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Byaduk farmer Alec Moore looks at his options as dry bites

IN ALEC Moore’s words, he has “played around” with feeding lambs before. And, he knows it is an enterprise that can burn fingers if it’s not well planned.

But, after contemplating building a feedlot for several years, Alec and wife Jo, along with employees Tim Wright and Tom French, decided this was the season to jump in and establish a new lamb-feeding facility on their 1400ha property, Weerangourt, at Byaduk, south of Hamilton.

Tim visited and researched various facilities to help come up with the final set up.

With a bright outlook for prices early this year and a contract locked in for their maternal wether lambs at 520c/kg carcass weight, Alec said: “we know we won’t go broke feeding them for that money”.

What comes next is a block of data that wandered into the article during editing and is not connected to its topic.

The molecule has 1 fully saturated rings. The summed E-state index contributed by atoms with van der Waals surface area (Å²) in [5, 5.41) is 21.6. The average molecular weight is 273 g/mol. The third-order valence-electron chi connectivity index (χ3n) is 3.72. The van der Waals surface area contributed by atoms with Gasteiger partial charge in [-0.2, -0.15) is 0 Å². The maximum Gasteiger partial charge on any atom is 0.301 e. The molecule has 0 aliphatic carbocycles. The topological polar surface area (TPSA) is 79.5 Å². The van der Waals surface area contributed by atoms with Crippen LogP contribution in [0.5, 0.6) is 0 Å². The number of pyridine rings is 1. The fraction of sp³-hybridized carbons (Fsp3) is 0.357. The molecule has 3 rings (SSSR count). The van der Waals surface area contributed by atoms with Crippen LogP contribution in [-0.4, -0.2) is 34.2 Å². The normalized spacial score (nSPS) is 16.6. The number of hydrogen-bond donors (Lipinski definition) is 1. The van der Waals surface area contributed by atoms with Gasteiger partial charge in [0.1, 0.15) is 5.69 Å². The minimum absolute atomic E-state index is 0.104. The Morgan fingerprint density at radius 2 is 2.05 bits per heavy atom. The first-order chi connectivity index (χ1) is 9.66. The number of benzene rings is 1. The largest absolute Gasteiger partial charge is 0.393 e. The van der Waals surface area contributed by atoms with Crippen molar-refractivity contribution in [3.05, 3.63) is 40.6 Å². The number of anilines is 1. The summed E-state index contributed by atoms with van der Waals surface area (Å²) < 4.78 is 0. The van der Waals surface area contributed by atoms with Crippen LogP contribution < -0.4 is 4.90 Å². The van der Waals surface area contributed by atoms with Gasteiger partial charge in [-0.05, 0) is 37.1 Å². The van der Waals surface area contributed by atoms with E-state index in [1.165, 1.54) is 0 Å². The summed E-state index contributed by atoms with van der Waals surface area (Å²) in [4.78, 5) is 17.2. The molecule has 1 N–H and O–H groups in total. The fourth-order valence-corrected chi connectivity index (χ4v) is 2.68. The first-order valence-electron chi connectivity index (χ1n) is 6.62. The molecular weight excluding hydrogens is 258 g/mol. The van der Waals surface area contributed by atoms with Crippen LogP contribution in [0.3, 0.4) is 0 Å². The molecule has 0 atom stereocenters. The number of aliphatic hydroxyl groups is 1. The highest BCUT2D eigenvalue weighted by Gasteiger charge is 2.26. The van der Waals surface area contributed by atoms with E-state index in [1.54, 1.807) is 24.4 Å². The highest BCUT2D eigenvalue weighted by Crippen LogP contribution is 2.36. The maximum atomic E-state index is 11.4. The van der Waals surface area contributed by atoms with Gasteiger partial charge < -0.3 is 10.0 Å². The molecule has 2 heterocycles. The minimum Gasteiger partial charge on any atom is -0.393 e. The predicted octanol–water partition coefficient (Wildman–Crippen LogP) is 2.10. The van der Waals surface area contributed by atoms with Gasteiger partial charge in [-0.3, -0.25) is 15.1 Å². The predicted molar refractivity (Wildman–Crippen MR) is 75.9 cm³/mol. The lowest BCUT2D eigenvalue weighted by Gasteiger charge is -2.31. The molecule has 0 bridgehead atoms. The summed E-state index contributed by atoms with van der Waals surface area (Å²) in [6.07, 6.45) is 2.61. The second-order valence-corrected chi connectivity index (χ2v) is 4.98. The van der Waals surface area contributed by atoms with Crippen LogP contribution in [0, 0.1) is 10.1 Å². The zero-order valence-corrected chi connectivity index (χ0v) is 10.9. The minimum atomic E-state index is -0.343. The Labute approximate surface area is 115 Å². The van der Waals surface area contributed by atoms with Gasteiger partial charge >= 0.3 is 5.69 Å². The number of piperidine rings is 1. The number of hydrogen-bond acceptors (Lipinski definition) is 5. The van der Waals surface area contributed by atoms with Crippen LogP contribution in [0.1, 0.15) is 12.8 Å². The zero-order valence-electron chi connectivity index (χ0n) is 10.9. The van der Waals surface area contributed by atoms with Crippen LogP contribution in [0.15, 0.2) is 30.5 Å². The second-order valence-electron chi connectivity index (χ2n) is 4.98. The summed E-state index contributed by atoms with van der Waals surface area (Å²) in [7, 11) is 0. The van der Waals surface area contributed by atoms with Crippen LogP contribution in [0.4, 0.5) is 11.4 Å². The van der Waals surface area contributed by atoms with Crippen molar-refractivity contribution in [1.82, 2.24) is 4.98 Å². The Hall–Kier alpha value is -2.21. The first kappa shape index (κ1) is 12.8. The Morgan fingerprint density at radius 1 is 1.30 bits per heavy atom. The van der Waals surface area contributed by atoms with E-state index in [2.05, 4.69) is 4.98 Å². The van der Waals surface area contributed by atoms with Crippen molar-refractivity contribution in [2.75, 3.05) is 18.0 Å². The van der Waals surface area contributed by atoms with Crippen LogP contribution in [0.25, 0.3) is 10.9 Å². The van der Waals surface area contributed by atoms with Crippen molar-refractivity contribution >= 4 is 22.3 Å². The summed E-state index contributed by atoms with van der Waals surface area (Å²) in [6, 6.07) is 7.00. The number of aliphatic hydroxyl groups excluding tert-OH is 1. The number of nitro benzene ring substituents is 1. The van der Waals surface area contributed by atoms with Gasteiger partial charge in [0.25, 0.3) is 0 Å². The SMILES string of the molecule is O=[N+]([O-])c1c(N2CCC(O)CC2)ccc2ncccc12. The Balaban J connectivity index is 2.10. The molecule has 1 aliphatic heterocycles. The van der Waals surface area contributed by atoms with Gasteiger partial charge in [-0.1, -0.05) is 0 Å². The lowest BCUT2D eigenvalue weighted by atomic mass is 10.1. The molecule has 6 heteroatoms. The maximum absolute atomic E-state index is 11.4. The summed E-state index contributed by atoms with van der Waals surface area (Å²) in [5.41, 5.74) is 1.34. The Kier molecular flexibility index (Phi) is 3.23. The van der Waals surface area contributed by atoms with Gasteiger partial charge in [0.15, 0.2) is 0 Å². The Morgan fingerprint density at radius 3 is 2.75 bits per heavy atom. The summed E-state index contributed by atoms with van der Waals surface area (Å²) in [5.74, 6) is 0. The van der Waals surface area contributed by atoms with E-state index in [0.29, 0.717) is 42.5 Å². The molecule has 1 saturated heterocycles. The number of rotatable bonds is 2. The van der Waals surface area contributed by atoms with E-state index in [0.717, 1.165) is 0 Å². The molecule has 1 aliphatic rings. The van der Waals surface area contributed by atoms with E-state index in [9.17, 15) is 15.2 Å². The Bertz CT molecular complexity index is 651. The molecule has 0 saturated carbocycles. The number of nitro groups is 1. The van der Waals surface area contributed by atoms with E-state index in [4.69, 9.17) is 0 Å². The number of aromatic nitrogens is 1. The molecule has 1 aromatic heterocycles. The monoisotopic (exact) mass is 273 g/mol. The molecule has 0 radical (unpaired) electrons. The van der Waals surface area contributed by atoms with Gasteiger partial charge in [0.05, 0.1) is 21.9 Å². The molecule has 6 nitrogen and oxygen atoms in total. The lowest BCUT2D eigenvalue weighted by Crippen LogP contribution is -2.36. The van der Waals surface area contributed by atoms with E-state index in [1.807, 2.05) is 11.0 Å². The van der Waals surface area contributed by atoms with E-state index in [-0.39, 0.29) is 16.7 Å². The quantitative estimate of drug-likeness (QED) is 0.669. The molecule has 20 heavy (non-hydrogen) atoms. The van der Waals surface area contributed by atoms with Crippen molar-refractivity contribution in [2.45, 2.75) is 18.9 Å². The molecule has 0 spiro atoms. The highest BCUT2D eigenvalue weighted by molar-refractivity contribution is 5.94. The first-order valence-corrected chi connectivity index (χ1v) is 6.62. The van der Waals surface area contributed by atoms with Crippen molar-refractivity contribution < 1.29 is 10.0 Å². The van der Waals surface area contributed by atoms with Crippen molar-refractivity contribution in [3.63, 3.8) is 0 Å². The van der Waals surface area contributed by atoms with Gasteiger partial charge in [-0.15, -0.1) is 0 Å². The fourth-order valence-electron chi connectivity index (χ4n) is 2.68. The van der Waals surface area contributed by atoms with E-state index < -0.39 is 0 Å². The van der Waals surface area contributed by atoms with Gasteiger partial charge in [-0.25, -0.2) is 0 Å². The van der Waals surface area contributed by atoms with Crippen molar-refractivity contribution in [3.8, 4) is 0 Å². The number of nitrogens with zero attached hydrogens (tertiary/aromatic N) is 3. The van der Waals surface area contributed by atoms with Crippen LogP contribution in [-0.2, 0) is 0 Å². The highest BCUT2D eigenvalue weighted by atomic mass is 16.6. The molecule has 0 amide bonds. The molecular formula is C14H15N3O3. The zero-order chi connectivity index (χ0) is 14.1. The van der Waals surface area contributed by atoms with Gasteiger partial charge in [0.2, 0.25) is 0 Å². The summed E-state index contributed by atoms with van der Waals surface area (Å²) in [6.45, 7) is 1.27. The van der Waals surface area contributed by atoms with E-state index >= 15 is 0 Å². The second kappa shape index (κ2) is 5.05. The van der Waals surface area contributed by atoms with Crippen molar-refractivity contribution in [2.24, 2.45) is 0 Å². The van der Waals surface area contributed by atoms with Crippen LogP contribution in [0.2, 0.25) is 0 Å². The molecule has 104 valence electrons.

Like many lamb producers in lower western Victoria, Alec and Jo faced an abrupt end to last year’s growing season, leaving them with much less pasture than usual to finish prime lambs on. They were presented with two options: they could either sell lambs in light trade and store condition — and potentially make a very low profit — or feed lambs to market-ready weights in the paddock or a feedlot facility.


MANY broadacre producers are reluctant to grain or pellet feed stock, as it quickly accelerates costs and risks, such as market slumps.

But the Moores did their homework and their new complex is far from a one-trick pony.

In fact, it will be used to hold or feed other stock, or as drought containment pens, to save pastures and soil from potential degradation in the long summer and autumn to come before the break arrives. Lot feeding lambs frees up pastures for other classes of stock, preventing a bad hangover from the dry season harming production for years to come.

Alec said the 2014 spring was “by far the worst” he has seen at Byaduk.

But the flock came into it with very high lambing percentages, meaning the Moores had more lambs than ever and not enough pasture to finish them on. The sheep enterprise is not the main game, anyway.

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